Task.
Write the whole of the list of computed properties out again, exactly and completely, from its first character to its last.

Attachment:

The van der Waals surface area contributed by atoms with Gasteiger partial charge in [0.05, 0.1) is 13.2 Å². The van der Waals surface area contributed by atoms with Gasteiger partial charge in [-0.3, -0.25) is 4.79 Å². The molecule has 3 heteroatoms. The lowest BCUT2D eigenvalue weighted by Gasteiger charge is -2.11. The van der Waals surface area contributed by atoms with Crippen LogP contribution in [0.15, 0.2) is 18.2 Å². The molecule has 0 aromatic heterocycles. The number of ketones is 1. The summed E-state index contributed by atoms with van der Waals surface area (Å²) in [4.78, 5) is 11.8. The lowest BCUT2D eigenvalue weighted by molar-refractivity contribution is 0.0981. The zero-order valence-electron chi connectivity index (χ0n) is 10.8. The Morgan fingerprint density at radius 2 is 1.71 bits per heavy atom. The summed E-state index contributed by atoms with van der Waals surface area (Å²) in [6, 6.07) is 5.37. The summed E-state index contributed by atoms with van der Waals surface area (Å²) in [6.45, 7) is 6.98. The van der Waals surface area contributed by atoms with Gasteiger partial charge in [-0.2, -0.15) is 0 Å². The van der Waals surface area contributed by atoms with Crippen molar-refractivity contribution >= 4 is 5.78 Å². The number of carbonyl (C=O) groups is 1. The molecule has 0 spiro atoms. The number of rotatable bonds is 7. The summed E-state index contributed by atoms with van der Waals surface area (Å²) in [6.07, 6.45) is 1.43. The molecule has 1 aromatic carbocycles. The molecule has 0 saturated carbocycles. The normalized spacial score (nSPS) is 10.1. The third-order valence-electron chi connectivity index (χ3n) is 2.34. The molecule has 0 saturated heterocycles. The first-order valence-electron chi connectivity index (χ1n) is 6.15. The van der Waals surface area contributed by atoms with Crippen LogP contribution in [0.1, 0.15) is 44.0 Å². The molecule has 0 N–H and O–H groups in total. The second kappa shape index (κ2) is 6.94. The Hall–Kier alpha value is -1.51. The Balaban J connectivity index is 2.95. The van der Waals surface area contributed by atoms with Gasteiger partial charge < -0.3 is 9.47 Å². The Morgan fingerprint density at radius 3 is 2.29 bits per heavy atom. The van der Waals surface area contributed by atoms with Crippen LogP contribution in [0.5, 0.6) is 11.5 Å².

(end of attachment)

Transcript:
The van der Waals surface area contributed by atoms with Gasteiger partial charge in [0.05, 0.1) is 13.2 Å². The van der Waals surface area contributed by atoms with Gasteiger partial charge in [-0.3, -0.25) is 4.79 Å². The molecule has 3 heteroatoms. The lowest BCUT2D eigenvalue weighted by Gasteiger charge is -2.11. The van der Waals surface area contributed by atoms with Crippen LogP contribution in [0.15, 0.2) is 18.2 Å². The molecule has 0 aromatic heterocycles. The number of ketones is 1. The summed E-state index contributed by atoms with van der Waals surface area (Å²) in [4.78, 5) is 11.8. The lowest BCUT2D eigenvalue weighted by molar-refractivity contribution is 0.0981. The zero-order valence-electron chi connectivity index (χ0n) is 10.8. The Morgan fingerprint density at radius 2 is 1.71 bits per heavy atom. The summed E-state index contributed by atoms with van der Waals surface area (Å²) in [6, 6.07) is 5.37. The summed E-state index contributed by atoms with van der Waals surface area (Å²) in [6.45, 7) is 6.98. The van der Waals surface area contributed by atoms with Gasteiger partial charge in [-0.2, -0.15) is 0 Å². The van der Waals surface area contributed by atoms with Crippen molar-refractivity contribution >= 4 is 5.78 Å². The number of carbonyl (C=O) groups is 1. The molecule has 0 spiro atoms. The number of rotatable bonds is 7. The summed E-state index contributed by atoms with van der Waals surface area (Å²) in [6.07, 6.45) is 1.43. The molecule has 1 aromatic carbocycles. The molecule has 0 saturated carbocycles. The normalized spacial score (nSPS) is 10.1. The third-order valence-electron chi connectivity index (χ3n) is 2.34. The molecule has 0 saturated heterocycles. The first-order valence-electron chi connectivity index (χ1n) is 6.15. The van der Waals surface area contributed by atoms with Crippen LogP contribution in [0.1, 0.15) is 44.0 Å². The molecule has 0 N–H and O–H groups in total. The second kappa shape index (κ2) is 6.94. The Hall–Kier alpha value is -1.51. The Balaban J connectivity index is 2.95. The van der Waals surface area contributed by atoms with Gasteiger partial charge < -0.3 is 9.47 Å². The Morgan fingerprint density at radius 3 is 2.29 bits per heavy atom. The van der Waals surface area contributed by atoms with Crippen LogP contribution in [0.5, 0.6) is 11.5 Å².